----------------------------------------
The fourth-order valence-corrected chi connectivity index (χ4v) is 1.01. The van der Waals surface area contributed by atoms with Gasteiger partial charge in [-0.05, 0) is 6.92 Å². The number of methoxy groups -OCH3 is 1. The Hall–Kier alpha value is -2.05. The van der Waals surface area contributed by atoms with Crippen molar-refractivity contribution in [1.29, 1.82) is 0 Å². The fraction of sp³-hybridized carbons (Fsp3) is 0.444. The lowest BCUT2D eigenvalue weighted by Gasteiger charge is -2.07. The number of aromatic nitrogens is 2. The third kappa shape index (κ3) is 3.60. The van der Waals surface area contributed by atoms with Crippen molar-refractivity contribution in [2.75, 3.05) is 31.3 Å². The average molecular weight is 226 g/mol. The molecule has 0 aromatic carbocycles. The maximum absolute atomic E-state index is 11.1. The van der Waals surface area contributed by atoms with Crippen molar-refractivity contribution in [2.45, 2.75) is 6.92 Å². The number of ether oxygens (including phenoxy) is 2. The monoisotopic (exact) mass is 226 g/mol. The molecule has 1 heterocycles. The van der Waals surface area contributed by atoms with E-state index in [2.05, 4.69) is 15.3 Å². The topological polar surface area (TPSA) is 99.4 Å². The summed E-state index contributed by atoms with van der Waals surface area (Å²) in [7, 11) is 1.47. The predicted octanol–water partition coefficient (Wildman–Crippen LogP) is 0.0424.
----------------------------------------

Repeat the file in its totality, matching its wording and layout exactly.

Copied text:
The fourth-order valence-corrected chi connectivity index (χ4v) is 1.01. The van der Waals surface area contributed by atoms with Gasteiger partial charge in [-0.05, 0) is 6.92 Å². The number of methoxy groups -OCH3 is 1. The Hall–Kier alpha value is -2.05. The van der Waals surface area contributed by atoms with Crippen molar-refractivity contribution in [1.29, 1.82) is 0 Å². The fraction of sp³-hybridized carbons (Fsp3) is 0.444. The lowest BCUT2D eigenvalue weighted by Gasteiger charge is -2.07. The number of aromatic nitrogens is 2. The third kappa shape index (κ3) is 3.60. The van der Waals surface area contributed by atoms with Crippen molar-refractivity contribution in [2.75, 3.05) is 31.3 Å². The average molecular weight is 226 g/mol. The molecule has 0 aromatic carbocycles. The maximum absolute atomic E-state index is 11.1. The van der Waals surface area contributed by atoms with Crippen molar-refractivity contribution in [2.45, 2.75) is 6.92 Å². The number of ether oxygens (including phenoxy) is 2. The monoisotopic (exact) mass is 226 g/mol. The molecule has 1 heterocycles. The van der Waals surface area contributed by atoms with E-state index in [2.05, 4.69) is 15.3 Å². The topological polar surface area (TPSA) is 99.4 Å². The summed E-state index contributed by atoms with van der Waals surface area (Å²) in [7, 11) is 1.47. The predicted octanol–water partition coefficient (Wildman–Crippen LogP) is 0.0424.